Students are challenged to think like a hacker in a new online program called Cyber Skills Aotearoa.
Naenae College in Lower Hutt was the first school to try out the initiative created by Australia-based Grok Academy, with the first 45-minute online challenge running until November 11.
“These things have never been taught before and a lot of our parents don’t know a lot of things, so I think it’s a really good step in the right direction,” Naenae College student Arie Joe told 1News.
Learning resources such as flashcards that ask students to choose what content to post on social media are also provided.
The goal is to teach students how to protect their privacy and identify scams and hackers on the Internet.
“It certainly taught you how easy it is for scammers to gain access to your accounts,” said Blessing Tafili, another student.
The program is bilingual, with English and te reo Māori.
Next year, several other challenges will be organized for the schools that register.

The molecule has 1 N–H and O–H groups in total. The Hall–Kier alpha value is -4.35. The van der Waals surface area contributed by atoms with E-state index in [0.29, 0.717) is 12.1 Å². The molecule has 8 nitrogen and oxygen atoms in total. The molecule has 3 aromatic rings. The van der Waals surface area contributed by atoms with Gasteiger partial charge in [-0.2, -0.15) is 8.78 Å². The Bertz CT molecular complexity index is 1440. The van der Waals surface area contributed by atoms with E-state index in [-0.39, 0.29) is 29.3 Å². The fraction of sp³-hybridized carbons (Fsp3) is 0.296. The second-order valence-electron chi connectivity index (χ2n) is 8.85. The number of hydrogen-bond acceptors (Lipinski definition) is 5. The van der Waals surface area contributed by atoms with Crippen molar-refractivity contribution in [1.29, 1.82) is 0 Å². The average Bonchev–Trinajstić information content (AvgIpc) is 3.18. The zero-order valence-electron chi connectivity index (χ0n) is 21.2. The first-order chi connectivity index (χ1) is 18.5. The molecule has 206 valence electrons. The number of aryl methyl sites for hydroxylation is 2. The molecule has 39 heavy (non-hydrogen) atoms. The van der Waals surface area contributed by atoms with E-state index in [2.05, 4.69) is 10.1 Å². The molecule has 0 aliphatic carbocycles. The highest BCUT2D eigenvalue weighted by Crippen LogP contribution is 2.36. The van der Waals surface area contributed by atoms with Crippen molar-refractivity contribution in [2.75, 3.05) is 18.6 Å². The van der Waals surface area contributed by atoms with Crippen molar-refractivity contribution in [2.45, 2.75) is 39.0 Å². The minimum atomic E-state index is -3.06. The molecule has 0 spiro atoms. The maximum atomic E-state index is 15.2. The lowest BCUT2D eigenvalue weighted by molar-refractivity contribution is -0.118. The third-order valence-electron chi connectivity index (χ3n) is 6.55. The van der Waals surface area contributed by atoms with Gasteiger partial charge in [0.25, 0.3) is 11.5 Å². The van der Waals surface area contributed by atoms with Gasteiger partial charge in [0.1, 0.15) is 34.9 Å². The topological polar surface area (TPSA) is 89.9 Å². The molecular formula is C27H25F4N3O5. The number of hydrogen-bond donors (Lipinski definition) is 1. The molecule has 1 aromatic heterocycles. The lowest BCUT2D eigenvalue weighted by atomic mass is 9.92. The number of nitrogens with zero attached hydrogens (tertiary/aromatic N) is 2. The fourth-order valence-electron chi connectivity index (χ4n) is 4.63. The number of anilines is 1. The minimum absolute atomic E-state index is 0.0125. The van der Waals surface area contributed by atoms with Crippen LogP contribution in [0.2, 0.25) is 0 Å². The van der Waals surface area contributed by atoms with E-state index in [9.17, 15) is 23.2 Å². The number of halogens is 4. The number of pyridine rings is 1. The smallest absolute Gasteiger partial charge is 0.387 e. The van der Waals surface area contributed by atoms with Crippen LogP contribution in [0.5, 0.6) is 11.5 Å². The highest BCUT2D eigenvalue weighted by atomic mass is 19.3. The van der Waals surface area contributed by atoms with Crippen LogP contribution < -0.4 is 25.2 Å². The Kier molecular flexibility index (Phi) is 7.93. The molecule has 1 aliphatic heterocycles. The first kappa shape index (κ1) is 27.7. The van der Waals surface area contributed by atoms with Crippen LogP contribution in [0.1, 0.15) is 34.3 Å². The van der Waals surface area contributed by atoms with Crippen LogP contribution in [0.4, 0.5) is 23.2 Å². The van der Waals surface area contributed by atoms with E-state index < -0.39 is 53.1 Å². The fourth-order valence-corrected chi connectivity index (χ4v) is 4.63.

Netsafe data shows that in the year to June, 17% of online harm reports came from people under the age of 21.
The government, ASB, BNZ and Amazon Web Services are funding the program.
“It’s really important for our students to have these skills from an early age, they spend a lot of time online and I guess as a side benefit we want them to think about careers in cybersecurity,” said said Digital Economy Minister David. said Clark.
Program creator James Curran hopes students will take home advice to help educate their whānau, who he says are very worried about their child’s online presence but are often at fault.
“By doing things like sharing a photo of an 18th birthday or a photo outside of school, you’re actually giving information to your social network and if you set your privacy settings to public, you’re basically just to broadcast the date of your child’s birth,” Curran said.